View the document11. Teacher satisfaction with training workshop
close this folderC. Programme evaluation instruments
View the document1. Model pre-post test
View the document2. Additional questions for pre-post test
View the document3. Teacher feedback form
View the document4. Teacher interview
View the document5. Checklist for student focus group
View the document6. Parent interview
View the document7. Peer leader form and checklist for focus group
View the document8. School director’s interview

1. Model pre-post test

Instructions to teachers

1. Tell the students that the questionnaire asks for personal answers so it is important to work alone and not communicate with anyone.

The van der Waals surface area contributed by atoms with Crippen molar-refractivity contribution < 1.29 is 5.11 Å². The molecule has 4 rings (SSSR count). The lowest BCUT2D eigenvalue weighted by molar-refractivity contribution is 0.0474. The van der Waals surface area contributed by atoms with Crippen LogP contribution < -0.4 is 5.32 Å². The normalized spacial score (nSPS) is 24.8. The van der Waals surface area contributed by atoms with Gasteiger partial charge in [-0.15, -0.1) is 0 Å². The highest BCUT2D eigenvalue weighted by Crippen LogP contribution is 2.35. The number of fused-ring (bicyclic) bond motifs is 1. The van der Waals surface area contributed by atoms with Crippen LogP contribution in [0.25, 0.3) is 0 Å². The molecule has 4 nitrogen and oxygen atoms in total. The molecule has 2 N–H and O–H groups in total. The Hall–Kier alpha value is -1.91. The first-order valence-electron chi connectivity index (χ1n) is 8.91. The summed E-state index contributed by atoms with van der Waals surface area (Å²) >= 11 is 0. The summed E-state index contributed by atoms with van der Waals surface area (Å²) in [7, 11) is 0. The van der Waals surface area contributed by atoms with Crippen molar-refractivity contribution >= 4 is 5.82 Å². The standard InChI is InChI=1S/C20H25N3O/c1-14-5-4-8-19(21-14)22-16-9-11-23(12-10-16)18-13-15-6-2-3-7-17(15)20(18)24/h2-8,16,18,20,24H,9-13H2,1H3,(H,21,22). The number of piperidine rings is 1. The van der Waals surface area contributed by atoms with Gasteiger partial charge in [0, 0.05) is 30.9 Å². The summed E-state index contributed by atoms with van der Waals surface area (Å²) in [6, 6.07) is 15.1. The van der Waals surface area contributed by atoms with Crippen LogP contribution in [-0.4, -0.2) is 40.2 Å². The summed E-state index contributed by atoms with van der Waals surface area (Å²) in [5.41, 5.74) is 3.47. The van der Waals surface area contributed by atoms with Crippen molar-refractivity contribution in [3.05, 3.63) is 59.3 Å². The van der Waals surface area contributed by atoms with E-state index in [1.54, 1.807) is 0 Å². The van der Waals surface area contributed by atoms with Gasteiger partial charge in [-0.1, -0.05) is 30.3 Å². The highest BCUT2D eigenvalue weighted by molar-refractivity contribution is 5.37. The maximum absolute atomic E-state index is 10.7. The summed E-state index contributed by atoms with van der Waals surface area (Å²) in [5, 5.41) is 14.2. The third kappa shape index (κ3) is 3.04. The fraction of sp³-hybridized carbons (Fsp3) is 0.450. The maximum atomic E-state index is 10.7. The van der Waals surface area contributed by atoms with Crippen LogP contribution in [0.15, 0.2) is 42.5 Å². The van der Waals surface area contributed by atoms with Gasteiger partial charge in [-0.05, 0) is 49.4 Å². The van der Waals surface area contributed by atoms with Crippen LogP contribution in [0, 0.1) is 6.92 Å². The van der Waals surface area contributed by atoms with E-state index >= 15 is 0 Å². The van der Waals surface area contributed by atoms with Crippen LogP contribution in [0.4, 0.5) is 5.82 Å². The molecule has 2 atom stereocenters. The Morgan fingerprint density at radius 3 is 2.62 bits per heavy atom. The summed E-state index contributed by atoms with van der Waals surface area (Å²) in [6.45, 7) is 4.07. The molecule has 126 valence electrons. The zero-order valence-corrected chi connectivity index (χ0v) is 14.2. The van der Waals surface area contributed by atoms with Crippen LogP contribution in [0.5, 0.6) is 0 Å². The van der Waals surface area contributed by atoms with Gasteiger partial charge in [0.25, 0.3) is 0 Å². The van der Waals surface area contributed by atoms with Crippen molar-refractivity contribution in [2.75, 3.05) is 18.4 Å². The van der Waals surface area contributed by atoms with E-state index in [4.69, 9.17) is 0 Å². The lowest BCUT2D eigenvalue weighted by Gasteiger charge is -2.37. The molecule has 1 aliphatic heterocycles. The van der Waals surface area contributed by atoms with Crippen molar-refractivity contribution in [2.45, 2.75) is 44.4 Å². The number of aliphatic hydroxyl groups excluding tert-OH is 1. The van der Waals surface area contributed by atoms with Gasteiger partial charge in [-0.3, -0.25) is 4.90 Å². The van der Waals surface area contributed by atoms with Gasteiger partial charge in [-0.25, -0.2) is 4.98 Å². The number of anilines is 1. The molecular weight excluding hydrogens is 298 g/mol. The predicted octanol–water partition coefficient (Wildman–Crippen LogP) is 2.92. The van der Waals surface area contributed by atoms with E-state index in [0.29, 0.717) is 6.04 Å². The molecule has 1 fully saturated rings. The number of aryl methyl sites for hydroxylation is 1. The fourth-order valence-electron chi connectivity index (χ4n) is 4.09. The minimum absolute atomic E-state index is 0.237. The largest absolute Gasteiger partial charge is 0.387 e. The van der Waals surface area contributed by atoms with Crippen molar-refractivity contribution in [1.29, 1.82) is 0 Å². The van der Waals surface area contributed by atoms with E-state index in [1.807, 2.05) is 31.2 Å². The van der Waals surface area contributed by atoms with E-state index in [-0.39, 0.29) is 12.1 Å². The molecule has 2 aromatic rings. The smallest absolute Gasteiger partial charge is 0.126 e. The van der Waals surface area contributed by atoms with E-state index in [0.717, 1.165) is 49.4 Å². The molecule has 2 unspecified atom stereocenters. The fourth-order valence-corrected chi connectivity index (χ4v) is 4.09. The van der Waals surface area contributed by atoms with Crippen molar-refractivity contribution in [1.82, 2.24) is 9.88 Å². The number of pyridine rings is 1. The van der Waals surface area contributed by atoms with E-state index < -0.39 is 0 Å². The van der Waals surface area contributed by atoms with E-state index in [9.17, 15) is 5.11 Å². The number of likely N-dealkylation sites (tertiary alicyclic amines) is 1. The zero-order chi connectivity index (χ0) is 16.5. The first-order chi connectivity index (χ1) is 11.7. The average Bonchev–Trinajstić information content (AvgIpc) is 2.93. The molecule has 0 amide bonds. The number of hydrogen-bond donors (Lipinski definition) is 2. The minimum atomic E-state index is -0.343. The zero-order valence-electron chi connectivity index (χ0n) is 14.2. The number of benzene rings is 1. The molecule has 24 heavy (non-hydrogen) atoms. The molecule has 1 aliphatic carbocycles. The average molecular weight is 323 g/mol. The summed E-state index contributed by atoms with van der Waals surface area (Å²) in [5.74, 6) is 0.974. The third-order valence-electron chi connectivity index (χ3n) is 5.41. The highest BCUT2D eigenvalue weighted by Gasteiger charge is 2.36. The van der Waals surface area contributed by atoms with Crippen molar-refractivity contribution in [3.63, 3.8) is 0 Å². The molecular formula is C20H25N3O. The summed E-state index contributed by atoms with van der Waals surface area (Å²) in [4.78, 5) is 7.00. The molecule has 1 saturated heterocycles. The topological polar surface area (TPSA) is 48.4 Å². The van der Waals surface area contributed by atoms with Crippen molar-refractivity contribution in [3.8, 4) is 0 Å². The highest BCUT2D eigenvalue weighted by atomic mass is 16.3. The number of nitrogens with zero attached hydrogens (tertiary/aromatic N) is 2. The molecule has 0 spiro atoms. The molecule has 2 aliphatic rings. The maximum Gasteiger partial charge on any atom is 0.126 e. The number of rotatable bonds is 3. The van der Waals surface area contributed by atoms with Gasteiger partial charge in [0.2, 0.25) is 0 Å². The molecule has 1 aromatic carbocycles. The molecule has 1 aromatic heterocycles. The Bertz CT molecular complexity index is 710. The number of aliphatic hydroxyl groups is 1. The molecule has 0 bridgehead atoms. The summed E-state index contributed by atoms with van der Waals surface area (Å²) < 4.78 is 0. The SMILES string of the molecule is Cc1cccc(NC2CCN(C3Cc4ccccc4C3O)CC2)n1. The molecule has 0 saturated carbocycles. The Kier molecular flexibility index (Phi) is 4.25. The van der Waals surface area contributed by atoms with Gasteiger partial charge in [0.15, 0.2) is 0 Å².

2. Hand out the questionnaires and ask the students to turn the questionnaires over (upside-down) and not begin until instructed to do so.

3. Remind students that they are not to write their names on the questionnaires. Explain that the questionnaire is confidential (no one will know who has given the answers). The answers will only be seen by researchers.

4. Tell the students that this is not a test on which they will be graded.

5. Read the instructions aloud to the students.

6. Tell the students that you will not walk around the room during the test, so that their answers will be completely private.

7. Ask if students have any questions about the questionnaire. Answer these questions, then ask them to complete the questionnaire.

8. Because some of the students may believe that some of the false statements are, in fact, true, it is important to discuss the correct answers with students as soon as possible following the questionnaire’s completion and collection.

Instructions to students